May 22, 2024

Non-Small Cell Lung Cancer: Understanding the Most Common Type of Lung Cancer

What is Non-Small Cell Lung Cancer?
NSCLC occurs when abnormal cells grow in one or both lungs in an uncontrolled way and form tumors. The two major subtypes of NSCLC are adenocarcinoma and squamous cell carcinoma.

Adenocarcinoma
Adenocarcinoma begins in mucus-producing cells found in the outer parts of the lung. It is the most common type of NSCLC, accounting for about 40% of all lung cancer cases. Adenocarcinoma occurs more often in women than men and is often linked with smoking, though it can develop in non-smokers as well. The symptoms of adenocarcinoma include a cough that doesn’t go away, shortness of breath, chest pain, and coughing up blood. It may sometimes spread to other organs in the body before being detected. Treatment options include surgery, chemotherapy, radiation therapy, targeted therapy, or immunotherapy depending on how much the cancer has progressed.

Squamous Cell Carcinoma
Squamous cell carcinoma starts in squamous cells that line the inside of the airways in the lungs. It makes up about 30% of all Non-Small Cell Lung Cancer cases and is more common in heavy smokers, though not all cases are linked to smoking. Symptoms include a cough that doesn’t go away, shortness of breath, chest pain, hoarseness, and coughing up blood. It typically originates near the center of the chest and may spread to nearby lymph nodes or distant organs. Treatment options are similar to adenocarcinoma and involve surgery, chemotherapy, radiation therapy, targeted therapy or immunotherapy based on the extent of the cancer.

Large Cell Carcinoma
Large cell carcinoma is a less common but more aggressive type of NSCLC accounting for about 10-15% of lung cancer diagnoses. It gets its name because the cancer cells appear large and abnormal when viewed under a microscope. The cancer cells do not normally resemble squamous cells or glandular (adenocarcinoma) cells. Large cell carcinoma exhibits a poor prognosis and survival rate compared to the other subtypes because it typically spreads before detection. Symptoms are similar to other NSCLC types. Treatment options aim to stop or slow progression using a combination of surgery, radiation therapy, chemotherapy and immunotherapy based on how extensive the cancer has become.

Staging Non-Small Cell Lung Cancer
Staging is an important part of evaluating how far NSCLC has progressed. The stage provides useful information on prognosis and helps determine the appropriate treatment approach. The TNM (tumor-node-metastasis) system is commonly used to stage NSCLC into four main categories:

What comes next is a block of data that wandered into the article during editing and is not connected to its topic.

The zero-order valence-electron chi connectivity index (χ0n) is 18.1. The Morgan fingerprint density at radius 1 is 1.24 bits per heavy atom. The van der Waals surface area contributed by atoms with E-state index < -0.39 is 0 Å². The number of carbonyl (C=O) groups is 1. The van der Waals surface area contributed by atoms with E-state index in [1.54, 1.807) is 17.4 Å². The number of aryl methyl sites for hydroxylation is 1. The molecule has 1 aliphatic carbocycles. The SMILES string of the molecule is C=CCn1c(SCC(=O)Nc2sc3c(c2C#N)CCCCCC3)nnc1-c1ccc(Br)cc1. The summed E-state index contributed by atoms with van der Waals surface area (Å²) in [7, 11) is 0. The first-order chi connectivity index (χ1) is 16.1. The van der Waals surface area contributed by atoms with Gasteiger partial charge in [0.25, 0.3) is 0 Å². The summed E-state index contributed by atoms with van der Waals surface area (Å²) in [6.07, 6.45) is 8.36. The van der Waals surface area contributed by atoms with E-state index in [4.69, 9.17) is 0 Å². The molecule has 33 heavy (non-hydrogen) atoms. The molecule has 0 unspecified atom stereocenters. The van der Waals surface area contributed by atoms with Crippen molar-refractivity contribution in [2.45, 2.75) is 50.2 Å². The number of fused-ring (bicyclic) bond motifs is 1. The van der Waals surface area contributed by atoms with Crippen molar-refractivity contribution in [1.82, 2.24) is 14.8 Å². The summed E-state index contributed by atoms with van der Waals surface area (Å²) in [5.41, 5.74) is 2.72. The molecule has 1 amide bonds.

– Stage I – The tumor is small in size (3cm or less) and has not spread to lymph nodes or other organs.

– Stage II – The tumor is medium sized (between 3cm and 7cm) and may have spread to nearby lymph nodes on the same side of the chest.

– Stage III – The tumor is large (over 7cm) and has spread to lymph nodes near the lungs or mediastinum. It may have progressed even further.

– Stage IV – The cancer has metastasized and spread to other organs such as the brain, bones, liver or distant lymph nodes. At this point, it is considered advanced or metastatic lung cancer.

Prognosis and Treatment Based on Stage

Stage I NSCLC has a much better 5-year survival rate of 50-70% if completely removed through surgery. For early stage tumors, options include standard lobectomy (removal of a lung lobe), segmentectomy (removal of a section of the lung), or wedge resection. Chemotherapy or radiation may be given after surgery to further reduce the risk of recurrence.

The 5-year survival rate for Stage II disease which has spread to nearby lymph nodes is lower at 40-50% with multimodality treatment involving surgery followed by chemotherapy and/or radiation therapy. More advanced Stage III NSCLC with lymph node involvement has a 5-year survival of 20-40% even with aggressive combined treatment approaches involving chemotherapy, radiation and sometimes surgery if the tumor can be fully removed.

Stage IV metastatic NSCLC unfortunately has a much lower 5-year survival rate of only 5% due to the cancer having already spread to distant areas. While not considered curable at this point, treatment is aimed at prolonging life and controlling symptoms using a combination of palliative chemotherapy, targeted therapies, immunotherapy or radiation therapy directed at any symptomatic areas. Ongoing clinical trials continue evaluating new treatment strategies that may improve outcomes.

Prognostic Factors and Recurrence Risk

Some other factors like histology (cell type), tumor size, lymph node involvement, and distant metastasis affect prognosis for NSCLC beyond just the clinical stage. Other lab tests also provide useful prognostic information like biomarker testing. Recurrence rates depend on the initial stage but recurrence monitoring with regular medical exams, imaging studies, and blood tests are important even after initial treatment to detect new growths early on. Lifestyle changes like quitting smoking help prevent further lung damage and second cancers. Ongoing medical management aims to maximize recurrence prevention and help maintain the best quality of life possible.

In summary, non-small cell lung cancer represents the most frequent type of lung cancer. Understanding the different subtypes based on cell type, staging factors like tumor size and lymph node involvement, as well as prognostic indicators are key to guiding appropriate treatment and counseling a patient about expected outcomes.

Note:
1. Source: Coherent Market Insights, Public sources, Desk research
2. We have leveraged AI tools to mine information and compile it